I want to invest more. What should I do in today’s stock market?

Q. I’m a new investor and I use a 401(k) plan and I want to start an IRA but the market is so bad. What should I do? Maybe just keep it in the bank?

— Investor

A. The stock market is certainly volatile.

And yes, it’s a downright ugly year.

Whether you are a new or experienced investor, it’s human nature to want to wait until the market hits its bottom before jumping in, said Andrew Novick, a certified financial planner and estate planning attorney with The Investment Connection and Brookner Law Offices in Bridgewater.

“As you point out, market sentiment is currently poor and it is possible the market will go even lower,” he said. “Fear of seeing an investment lose value right after it’s purchased is a powerful force that has kept many potential investors perennially on the sidelines.”

However, he said, evidence is strong that nobody can accurately predict the market’s peaks or valleys.

“Since the market generally goes up over time and is currently quite a bit lower than it was a few months ago, getting started now seems reasonable,” he said. “I suggest focusing on the following mantra: `It’s time in the market, not timing the market.’”

He said there are a few principles to investing prudently that you should consider before taking the plunge.

First, consider asset allocation.

“Before you invest, you need to determine your investor profile,” Novick said. “This should include an evaluation of your time horizon, growth objectives, and risk aversion. When done, you’ll have a good idea of an appropriate asset allocation — how much to invest in stocks vs. bonds.”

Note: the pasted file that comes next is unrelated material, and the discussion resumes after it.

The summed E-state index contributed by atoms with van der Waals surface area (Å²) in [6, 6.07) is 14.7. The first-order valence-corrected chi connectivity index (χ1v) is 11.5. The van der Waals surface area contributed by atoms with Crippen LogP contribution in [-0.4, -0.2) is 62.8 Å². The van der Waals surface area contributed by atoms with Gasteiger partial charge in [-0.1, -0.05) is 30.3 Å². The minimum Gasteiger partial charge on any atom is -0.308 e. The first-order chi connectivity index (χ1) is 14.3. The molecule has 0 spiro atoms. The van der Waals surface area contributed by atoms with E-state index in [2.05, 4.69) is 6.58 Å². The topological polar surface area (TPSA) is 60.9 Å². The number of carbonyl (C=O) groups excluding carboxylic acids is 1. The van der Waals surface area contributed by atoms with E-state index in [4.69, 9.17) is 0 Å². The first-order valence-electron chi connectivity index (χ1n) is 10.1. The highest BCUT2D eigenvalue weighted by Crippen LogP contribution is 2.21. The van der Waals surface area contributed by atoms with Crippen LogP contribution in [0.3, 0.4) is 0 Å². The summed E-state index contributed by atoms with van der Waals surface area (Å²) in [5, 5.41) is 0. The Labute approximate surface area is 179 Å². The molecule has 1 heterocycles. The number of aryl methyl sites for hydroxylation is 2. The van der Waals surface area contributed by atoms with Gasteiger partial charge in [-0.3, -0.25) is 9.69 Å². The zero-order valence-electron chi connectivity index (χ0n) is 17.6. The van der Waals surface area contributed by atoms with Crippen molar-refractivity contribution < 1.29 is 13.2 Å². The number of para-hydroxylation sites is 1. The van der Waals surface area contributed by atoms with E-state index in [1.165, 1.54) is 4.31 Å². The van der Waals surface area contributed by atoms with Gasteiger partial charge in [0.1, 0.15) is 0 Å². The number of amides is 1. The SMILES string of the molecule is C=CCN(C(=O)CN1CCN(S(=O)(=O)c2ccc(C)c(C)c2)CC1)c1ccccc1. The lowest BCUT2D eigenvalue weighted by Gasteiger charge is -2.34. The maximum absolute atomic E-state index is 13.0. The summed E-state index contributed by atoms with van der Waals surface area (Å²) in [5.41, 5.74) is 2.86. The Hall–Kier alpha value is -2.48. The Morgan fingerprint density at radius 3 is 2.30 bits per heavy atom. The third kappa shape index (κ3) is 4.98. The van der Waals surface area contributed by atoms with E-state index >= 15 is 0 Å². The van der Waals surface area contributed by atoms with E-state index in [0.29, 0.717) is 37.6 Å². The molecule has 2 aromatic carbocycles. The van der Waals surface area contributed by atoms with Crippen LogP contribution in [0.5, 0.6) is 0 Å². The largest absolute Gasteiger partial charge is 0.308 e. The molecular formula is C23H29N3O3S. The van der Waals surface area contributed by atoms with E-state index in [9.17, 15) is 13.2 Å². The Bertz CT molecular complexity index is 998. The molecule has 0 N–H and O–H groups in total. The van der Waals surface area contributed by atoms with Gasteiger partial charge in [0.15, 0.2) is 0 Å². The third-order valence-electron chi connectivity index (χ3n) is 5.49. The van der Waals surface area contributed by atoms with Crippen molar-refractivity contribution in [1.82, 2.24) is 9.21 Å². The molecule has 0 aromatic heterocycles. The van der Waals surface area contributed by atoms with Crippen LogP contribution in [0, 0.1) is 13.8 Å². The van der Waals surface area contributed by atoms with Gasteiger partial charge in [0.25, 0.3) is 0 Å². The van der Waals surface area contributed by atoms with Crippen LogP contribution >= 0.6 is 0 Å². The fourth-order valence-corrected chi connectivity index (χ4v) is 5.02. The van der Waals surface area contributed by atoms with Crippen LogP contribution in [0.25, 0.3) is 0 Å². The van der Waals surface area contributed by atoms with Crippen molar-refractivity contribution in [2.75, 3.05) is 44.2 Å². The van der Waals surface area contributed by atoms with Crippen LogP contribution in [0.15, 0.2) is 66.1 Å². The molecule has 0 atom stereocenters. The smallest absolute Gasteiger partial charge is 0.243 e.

Then, diversify so you can reduce investment risk, he said. For many investors, using low-cost exchange-traded funds or mutual funds is an easy way to build a globally balanced well-diversified portfolio, he said.

Be sure to invest regularly.

“Timing the market is difficult. Nobody knows in advance what day will be a good day or a bad day to invest,” he said. “Investing smaller amounts on a regular basis will reduce the risk of investing too much on a bad day. This approach is an excellent way to build wealth over time.”

Over time, be sure to rebalance.

When spreading your investment among different asset classes and investment categories, it is likely the account will periodically need to be rebalanced back to the original target allocations, he said.

Then you need to keep an eye on your investments.

“You should monitor the account periodically and reevaluate your investment approach and savings rate to make sure it is still appropriate,” he said.

There are plenty of online tools that can help you, but if you’re unsure, consider speaking to a financial advisor who can guide you.

Email your questions to Ask@NJMoneyHelp.com.

Karin Price Mueller writes the Bamboozled column for NJ Advance Media and is the founder of NJMoneyHelp.com. Follow NJMoneyHelp on Twitter @NJMoneyHelp. Find NJMoneyHelp on Facebook. Sign up for NJMoneyHelp.com’s weekly e-newsletter.

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